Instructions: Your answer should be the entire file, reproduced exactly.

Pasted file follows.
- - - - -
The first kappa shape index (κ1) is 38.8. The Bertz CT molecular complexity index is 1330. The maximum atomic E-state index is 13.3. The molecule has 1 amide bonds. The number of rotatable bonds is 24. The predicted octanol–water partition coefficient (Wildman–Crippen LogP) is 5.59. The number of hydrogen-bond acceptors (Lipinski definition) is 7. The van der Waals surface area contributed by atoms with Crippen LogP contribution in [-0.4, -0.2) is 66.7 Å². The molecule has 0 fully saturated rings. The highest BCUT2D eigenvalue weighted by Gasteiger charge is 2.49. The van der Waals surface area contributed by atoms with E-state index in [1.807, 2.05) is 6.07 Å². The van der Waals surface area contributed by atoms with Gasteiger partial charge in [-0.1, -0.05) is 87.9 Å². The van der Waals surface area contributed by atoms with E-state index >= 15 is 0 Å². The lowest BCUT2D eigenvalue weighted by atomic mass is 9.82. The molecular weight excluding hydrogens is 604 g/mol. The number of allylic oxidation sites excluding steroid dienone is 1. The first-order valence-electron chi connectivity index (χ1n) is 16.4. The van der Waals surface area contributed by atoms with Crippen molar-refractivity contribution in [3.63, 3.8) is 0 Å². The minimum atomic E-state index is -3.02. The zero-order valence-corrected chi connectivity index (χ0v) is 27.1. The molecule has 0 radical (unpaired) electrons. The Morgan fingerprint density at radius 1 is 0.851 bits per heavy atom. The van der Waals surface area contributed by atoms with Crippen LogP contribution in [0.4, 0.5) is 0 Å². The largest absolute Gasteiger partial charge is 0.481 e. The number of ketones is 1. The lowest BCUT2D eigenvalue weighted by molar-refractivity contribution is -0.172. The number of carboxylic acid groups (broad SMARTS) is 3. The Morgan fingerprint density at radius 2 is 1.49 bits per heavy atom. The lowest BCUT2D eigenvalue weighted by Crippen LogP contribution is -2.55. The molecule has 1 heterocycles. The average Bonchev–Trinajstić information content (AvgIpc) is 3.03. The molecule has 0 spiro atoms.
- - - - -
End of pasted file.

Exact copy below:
The first kappa shape index (κ1) is 38.8. The Bertz CT molecular complexity index is 1330. The maximum atomic E-state index is 13.3. The molecule has 1 amide bonds. The number of rotatable bonds is 24. The predicted octanol–water partition coefficient (Wildman–Crippen LogP) is 5.59. The number of hydrogen-bond acceptors (Lipinski definition) is 7. The van der Waals surface area contributed by atoms with Crippen LogP contribution in [-0.4, -0.2) is 66.7 Å². The molecule has 0 fully saturated rings. The highest BCUT2D eigenvalue weighted by Gasteiger charge is 2.49. The van der Waals surface area contributed by atoms with E-state index in [1.807, 2.05) is 6.07 Å². The van der Waals surface area contributed by atoms with Gasteiger partial charge in [-0.1, -0.05) is 87.9 Å². The van der Waals surface area contributed by atoms with E-state index >= 15 is 0 Å². The lowest BCUT2D eigenvalue weighted by atomic mass is 9.82. The molecular weight excluding hydrogens is 604 g/mol. The number of allylic oxidation sites excluding steroid dienone is 1. The first-order valence-electron chi connectivity index (χ1n) is 16.4. The van der Waals surface area contributed by atoms with Crippen molar-refractivity contribution in [3.63, 3.8) is 0 Å². The minimum atomic E-state index is -3.02. The zero-order valence-corrected chi connectivity index (χ0v) is 27.1. The molecule has 0 radical (unpaired) electrons. The Morgan fingerprint density at radius 1 is 0.851 bits per heavy atom. The van der Waals surface area contributed by atoms with Crippen LogP contribution in [0.4, 0.5) is 0 Å². The largest absolute Gasteiger partial charge is 0.481 e. The number of ketones is 1. The lowest BCUT2D eigenvalue weighted by molar-refractivity contribution is -0.172. The number of carboxylic acid groups (broad SMARTS) is 3. The Morgan fingerprint density at radius 2 is 1.49 bits per heavy atom. The lowest BCUT2D eigenvalue weighted by Crippen LogP contribution is -2.55. The molecule has 1 heterocycles. The average Bonchev–Trinajstić information content (AvgIpc) is 3.03. The molecule has 0 spiro atoms.